Yesterday morning, the cheap men’s aftershave of the 1960s, Hai Karate, with an ad campaign that’s hard to forget (nerdy guys karate-chopping away hot models who were irrestistibly drawn to them by the powerful fumes of their Hai Karate). And then this morning, at the tail of an elaborate  character-rich dream, the dream me discovered he was actually the son of Dirk Diggler, the supremely porn-named porn star character in two movies (the mockumentary The Dirk Diggler Story and the dramatic narrative film Boogie Nights).

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The Gay Village, Swiss Chalet, poutine

August 8, 2018

Further notes on the 31st motss.con in Montréal (which came to an end with a stragglers’ breakfast on Monday); background in my 8/3 posting “The rainbow pillars of Montréal”. And further explorations of things Swiss, or at least things called Swiss, in particular that Canadian institution, the Swiss Chalet restaurant chain. Motssers on holiday in Québec, food: that means poutine, (by report) consumed often and by many during the con.

Brief visual background on the con’s location, the Gay Village of the city:


(#1) Aerial view of Rue Ste-Catherine E. in the Gay Village, with its overhead rainbow-colored balls (from Chris Ambidge)

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furūtsu sando

July 23, 2018

From the bon appétit magazine site on 7/19/18, “A Fruit Sando Is a Dessert Sandwich Filled with Joy and Whipped Cream: I’m obsessed with this Japanese dessert and was dying for a recipe. Now we have one.” by Elyse Inamine:


(#1) furūtsu sando ‘fruit sandwich’: strawberry, kiwi, peach (or mango) (photo from the magazine)

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Aspectual distinctions in the comics

July 22, 2018

Today’s Zippy involves a distinction in the interpretation of the VP own thirty-one muu-muus:

Does Zippy happen to own (only) 31 muu-muus at the moment? Griffy asks how many muu-muus Zippy owns, and that’s what Zippy apparently says in reply.

Or is Zippy’s way of life such that he always has (only) 31 muu-muus in his possession? That would indeed predict that Zippy has (only) 31 at the moment, but it would also predict that if you took one away, he’d have to get a new one to replace it, and that if you gave him a new one, he’d have to get rid of an old one — all to maintain the stable state of owning 31 muu-muus. That’s what Zippy says in his reply.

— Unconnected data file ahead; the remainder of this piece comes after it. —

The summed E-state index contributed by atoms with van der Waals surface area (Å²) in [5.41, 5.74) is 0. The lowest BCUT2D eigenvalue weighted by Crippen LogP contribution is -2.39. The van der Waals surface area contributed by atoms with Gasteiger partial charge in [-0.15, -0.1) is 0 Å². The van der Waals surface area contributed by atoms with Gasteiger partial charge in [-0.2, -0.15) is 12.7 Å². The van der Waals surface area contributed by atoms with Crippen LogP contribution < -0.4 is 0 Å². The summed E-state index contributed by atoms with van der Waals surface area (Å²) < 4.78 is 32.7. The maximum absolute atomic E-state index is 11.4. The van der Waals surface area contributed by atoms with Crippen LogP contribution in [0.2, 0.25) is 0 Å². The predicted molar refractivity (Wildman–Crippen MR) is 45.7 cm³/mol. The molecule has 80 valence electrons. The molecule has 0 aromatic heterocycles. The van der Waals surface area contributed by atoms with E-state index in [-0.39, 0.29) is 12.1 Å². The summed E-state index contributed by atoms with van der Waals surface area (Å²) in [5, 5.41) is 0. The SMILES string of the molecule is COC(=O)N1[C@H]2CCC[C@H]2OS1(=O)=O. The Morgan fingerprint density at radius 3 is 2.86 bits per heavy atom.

The distinction is aspectual, corresponding very roughly to the circumstances in which you’d choose a ‘to be’ verb in Spanish: estar (roughly) for temporary situations, not necessarily extending beyond the reference time period (hence mutable, contingent), ser (roughly) for enduring, even permanent situations, extending through time before and after the reference time period (hence unchanging, even necessary).

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Chard semantics, chard art, and chard food

July 17, 2018

My recent Swiss steak posting,”Braised short ribs with Swiss chard, and the Swiss Hotel” on the 15th, in considering Swiss chard as an ingredient in cooking, also looked at the semantics of the composite Swiss chard (it’s relational rather than predicational: Swiss chard isn’t Swiss, but instead is related to or associated with Switzerland in some way — but in what way?) and illustrated one culinary use of the plant’s leaves.

But there’s more. First, there’s more on the semantics. Swiss chard is a synonym of chard; all chard is Swiss chard. That is, the Swiss of Swiss chard isn’t restrictive, but rather appositive: not ‘chard that is related to Switzerland (in such and such a way)’, but ‘chard, which is related to Switzerland (in such and such a way)’.

Second, thanks to the striking colors of its ribs and leaves and to the complex textures of its leaves, Swiss chard is beautiful: it’s a frequent subject for artists (in paintings, water colors, and pencil drawings) and photographers, and it’s grown as an ornamental plant (like ornamental cabbage and kale — the ornamental crucifers — and some herbs, notably rosemary, thyme, and sage).

Finally, my adventures with the composite Swiss chard led me to two specific culinary uses of the plant: in the characteristic dish of Romansh-speaking Switzerland, the chard-wrapped meat dumplings capuns; and the combination of   Swiss chard with white beans (in sautés, stews, and soups) — one of the staples of my Swiss grandmother’s cooking.